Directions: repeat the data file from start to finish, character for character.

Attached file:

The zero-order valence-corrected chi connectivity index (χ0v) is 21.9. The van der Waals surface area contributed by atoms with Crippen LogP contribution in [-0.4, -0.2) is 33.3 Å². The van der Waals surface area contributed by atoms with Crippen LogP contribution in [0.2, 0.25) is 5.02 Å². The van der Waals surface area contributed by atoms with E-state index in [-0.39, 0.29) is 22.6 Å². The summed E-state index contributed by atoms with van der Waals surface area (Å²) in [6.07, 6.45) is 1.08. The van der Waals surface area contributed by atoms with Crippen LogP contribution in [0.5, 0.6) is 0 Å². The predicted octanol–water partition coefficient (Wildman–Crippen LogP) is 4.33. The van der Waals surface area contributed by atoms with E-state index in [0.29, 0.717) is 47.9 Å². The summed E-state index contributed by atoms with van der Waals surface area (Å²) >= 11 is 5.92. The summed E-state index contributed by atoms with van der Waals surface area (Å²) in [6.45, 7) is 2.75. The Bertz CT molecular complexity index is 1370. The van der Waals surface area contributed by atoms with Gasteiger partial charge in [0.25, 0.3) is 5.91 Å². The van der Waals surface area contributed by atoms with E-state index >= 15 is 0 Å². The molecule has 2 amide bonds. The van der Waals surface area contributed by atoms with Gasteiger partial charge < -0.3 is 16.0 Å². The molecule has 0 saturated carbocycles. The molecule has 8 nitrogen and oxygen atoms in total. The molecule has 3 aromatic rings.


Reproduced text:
The zero-order valence-corrected chi connectivity index (χ0v) is 21.9. The van der Waals surface area contributed by atoms with Crippen LogP contribution in [-0.4, -0.2) is 33.3 Å². The van der Waals surface area contributed by atoms with Crippen LogP contribution in [0.2, 0.25) is 5.02 Å². The van der Waals surface area contributed by atoms with E-state index in [-0.39, 0.29) is 22.6 Å². The summed E-state index contributed by atoms with van der Waals surface area (Å²) in [6.07, 6.45) is 1.08. The van der Waals surface area contributed by atoms with Crippen LogP contribution in [0.5, 0.6) is 0 Å². The predicted octanol–water partition coefficient (Wildman–Crippen LogP) is 4.33. The van der Waals surface area contributed by atoms with E-state index in [0.29, 0.717) is 47.9 Å². The summed E-state index contributed by atoms with van der Waals surface area (Å²) >= 11 is 5.92. The summed E-state index contributed by atoms with van der Waals surface area (Å²) in [6.45, 7) is 2.75. The Bertz CT molecular complexity index is 1370. The van der Waals surface area contributed by atoms with Gasteiger partial charge in [0.25, 0.3) is 5.91 Å². The van der Waals surface area contributed by atoms with E-state index >= 15 is 0 Å². The molecule has 2 amide bonds. The van der Waals surface area contributed by atoms with Gasteiger partial charge < -0.3 is 16.0 Å². The molecule has 0 saturated carbocycles. The molecule has 8 nitrogen and oxygen atoms in total. The molecule has 3 aromatic rings.